A visibly emotional Anthony Albanese has called for unity after the Voice to parliament referendum suffered a spectacular wipe-out.

Speaking in Canberra on Saturday night nearly two hours after the vote was called for No, the Prime Minister said he accepted the outcome, and took “responsibility” for the decision to hold the referendum.

“While tonight’s result is not one that I had hoped for, I absolutely respect the decision of the Australian people and the democratic process that has delivered it, he said.

“When we reflect on everything happening in the world today, we can all give thanks that here in Australia we make the big decisions peacefully and as equals, with one vote, one value.”

He conceded at no point could he have “guaranteed the referendum would succeed”.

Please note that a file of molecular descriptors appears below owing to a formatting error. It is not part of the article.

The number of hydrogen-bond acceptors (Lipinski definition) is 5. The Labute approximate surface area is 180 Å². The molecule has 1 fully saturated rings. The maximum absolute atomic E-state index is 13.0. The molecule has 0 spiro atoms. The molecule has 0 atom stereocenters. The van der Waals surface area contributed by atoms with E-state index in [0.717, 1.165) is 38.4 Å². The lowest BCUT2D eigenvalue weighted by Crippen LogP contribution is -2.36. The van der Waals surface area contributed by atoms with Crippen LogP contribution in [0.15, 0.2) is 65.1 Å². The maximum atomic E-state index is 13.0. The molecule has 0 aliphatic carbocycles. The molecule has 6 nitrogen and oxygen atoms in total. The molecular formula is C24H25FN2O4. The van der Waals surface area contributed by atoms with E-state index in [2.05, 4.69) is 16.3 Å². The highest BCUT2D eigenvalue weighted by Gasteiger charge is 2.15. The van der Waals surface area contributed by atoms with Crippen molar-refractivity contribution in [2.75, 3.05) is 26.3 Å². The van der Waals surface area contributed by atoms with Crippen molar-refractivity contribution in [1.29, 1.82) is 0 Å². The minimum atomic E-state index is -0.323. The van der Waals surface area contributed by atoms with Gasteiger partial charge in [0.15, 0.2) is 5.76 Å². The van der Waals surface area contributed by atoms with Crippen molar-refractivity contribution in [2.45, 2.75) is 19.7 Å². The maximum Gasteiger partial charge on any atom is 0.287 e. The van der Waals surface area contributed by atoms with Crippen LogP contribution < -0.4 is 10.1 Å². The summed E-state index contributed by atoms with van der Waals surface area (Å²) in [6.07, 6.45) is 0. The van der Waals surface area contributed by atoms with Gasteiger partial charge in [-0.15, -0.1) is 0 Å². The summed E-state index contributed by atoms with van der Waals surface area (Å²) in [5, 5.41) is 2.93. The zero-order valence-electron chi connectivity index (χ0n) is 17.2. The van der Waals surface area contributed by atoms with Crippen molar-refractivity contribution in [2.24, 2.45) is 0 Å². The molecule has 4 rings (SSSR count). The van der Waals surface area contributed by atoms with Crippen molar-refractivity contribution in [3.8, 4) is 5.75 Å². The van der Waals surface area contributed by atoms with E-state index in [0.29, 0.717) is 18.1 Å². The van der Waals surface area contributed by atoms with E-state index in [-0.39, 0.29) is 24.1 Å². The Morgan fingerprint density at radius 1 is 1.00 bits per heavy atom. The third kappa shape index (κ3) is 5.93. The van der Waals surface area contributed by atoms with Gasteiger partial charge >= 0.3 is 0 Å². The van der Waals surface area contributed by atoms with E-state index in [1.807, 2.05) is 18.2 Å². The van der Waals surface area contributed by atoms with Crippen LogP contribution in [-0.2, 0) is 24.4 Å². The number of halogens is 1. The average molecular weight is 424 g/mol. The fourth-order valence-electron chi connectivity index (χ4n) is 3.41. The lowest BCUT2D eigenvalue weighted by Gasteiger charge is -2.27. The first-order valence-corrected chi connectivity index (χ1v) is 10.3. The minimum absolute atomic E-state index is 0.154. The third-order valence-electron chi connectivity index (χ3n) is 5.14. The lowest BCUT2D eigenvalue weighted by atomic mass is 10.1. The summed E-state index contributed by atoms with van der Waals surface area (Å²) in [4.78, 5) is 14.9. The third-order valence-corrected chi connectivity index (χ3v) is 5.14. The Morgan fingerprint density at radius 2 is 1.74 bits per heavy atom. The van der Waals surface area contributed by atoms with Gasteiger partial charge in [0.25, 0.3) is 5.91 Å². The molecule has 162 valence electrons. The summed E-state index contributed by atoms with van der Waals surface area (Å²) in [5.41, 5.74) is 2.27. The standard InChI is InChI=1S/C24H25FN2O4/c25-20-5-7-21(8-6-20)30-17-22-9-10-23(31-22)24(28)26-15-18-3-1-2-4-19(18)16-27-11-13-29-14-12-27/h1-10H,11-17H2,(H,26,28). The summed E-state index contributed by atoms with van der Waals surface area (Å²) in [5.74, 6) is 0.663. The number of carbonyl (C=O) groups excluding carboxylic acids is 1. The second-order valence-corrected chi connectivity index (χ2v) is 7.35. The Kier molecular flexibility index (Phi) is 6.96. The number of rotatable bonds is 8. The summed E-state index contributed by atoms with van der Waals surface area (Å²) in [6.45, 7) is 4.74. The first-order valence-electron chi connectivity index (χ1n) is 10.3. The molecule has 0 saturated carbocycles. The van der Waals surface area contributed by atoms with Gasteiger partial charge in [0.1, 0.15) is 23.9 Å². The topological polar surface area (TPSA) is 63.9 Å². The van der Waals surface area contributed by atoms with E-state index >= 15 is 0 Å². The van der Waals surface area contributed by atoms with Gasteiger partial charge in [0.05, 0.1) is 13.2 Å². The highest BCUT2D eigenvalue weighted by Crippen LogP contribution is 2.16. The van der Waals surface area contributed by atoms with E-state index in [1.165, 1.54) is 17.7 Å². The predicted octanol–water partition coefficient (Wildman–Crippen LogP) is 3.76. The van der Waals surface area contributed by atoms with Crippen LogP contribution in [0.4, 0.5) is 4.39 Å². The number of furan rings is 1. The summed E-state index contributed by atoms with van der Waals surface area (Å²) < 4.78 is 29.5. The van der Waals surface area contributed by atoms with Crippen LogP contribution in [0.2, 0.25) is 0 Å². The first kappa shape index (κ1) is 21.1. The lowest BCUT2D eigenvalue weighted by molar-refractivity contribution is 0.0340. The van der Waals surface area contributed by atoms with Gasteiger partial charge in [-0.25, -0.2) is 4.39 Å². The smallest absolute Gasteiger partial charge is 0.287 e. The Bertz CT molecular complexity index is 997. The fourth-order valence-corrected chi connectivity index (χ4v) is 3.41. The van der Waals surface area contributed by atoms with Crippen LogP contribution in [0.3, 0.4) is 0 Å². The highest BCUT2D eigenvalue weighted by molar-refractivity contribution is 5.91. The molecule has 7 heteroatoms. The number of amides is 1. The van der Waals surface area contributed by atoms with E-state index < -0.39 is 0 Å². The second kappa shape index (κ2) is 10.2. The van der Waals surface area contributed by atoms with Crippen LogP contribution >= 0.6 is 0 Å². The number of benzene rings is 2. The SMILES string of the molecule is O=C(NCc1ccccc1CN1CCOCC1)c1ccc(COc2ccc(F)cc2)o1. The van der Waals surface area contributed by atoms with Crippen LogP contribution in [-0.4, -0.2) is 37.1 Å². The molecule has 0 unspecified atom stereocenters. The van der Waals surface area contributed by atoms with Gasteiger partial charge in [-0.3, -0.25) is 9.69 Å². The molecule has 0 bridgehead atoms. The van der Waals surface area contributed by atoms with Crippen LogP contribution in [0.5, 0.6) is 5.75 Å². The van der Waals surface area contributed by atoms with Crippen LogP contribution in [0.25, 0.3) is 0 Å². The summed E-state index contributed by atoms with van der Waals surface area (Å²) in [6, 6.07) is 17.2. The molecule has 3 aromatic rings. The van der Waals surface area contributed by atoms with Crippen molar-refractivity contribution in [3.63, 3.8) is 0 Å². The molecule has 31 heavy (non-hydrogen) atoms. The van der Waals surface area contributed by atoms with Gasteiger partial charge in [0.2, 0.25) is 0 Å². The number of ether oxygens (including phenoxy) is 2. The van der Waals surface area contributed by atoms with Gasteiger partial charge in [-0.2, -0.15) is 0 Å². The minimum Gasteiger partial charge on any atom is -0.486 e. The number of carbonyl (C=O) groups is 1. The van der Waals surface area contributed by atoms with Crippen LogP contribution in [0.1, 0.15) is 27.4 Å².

“What I could promise was that we would go all in, that we would try, and we have,” he said.

“Of course, when you do the hard things, when you aim high, sometimes you fall short. And tonight we acknowledge, understand and respect that we have.”

Mr Albanese said the campaign would be a “heavy weight to carry,” especially for Aboriginal and Torres Strait Islander people.

“So many remarkable Indigenous Australians have put their heart and soul into this cause, not just over the past few weeks and months but through decades, indeed lifetimes, of advocacy,” she said.

Appearing alongside him, Indigenous Australians Minister Linda Burney appeared to be taking deep breaths and holding back tears.

Speaking about Ms Burney, he credited her as an inspiration.

“You continue to inspire me and make me prouder than ever to be Australian. I have never been as proud to be Australian as when I sat in the red dirt at Uluru with those wonderful women,” he said.

“I have made lifetime friends, and for that I am grateful.”


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By Rahul

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